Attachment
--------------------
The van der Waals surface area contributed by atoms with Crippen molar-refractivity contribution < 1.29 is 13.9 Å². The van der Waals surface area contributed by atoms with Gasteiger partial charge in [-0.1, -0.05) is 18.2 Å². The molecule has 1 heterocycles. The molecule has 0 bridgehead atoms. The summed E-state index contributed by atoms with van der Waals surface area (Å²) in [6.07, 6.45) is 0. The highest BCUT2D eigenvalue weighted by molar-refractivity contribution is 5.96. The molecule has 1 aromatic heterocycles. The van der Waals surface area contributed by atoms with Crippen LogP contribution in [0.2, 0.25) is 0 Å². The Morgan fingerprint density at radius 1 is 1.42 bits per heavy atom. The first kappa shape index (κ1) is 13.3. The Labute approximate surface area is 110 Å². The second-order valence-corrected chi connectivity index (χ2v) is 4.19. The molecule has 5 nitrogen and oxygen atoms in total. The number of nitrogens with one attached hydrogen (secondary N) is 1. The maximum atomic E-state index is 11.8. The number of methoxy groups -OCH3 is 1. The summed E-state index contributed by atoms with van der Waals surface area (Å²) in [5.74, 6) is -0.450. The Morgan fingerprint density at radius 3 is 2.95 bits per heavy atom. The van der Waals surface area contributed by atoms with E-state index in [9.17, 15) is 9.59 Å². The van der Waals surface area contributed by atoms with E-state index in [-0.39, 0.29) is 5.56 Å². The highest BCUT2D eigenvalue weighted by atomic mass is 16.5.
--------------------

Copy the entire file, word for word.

The van der Waals surface area contributed by atoms with Crippen molar-refractivity contribution < 1.29 is 13.9 Å². The van der Waals surface area contributed by atoms with Gasteiger partial charge in [-0.1, -0.05) is 18.2 Å². The molecule has 1 heterocycles. The molecule has 0 bridgehead atoms. The summed E-state index contributed by atoms with van der Waals surface area (Å²) in [6.07, 6.45) is 0. The highest BCUT2D eigenvalue weighted by molar-refractivity contribution is 5.96. The molecule has 1 aromatic heterocycles. The van der Waals surface area contributed by atoms with Crippen LogP contribution in [0.2, 0.25) is 0 Å². The Morgan fingerprint density at radius 1 is 1.42 bits per heavy atom. The first kappa shape index (κ1) is 13.3. The Labute approximate surface area is 110 Å². The second-order valence-corrected chi connectivity index (χ2v) is 4.19. The molecule has 5 nitrogen and oxygen atoms in total. The number of nitrogens with one attached hydrogen (secondary N) is 1. The maximum atomic E-state index is 11.8. The number of methoxy groups -OCH3 is 1. The summed E-state index contributed by atoms with van der Waals surface area (Å²) in [5.74, 6) is -0.450. The Morgan fingerprint density at radius 3 is 2.95 bits per heavy atom. The van der Waals surface area contributed by atoms with E-state index in [9.17, 15) is 9.59 Å². The van der Waals surface area contributed by atoms with E-state index in [-0.39, 0.29) is 5.56 Å². The highest BCUT2D eigenvalue weighted by atomic mass is 16.5.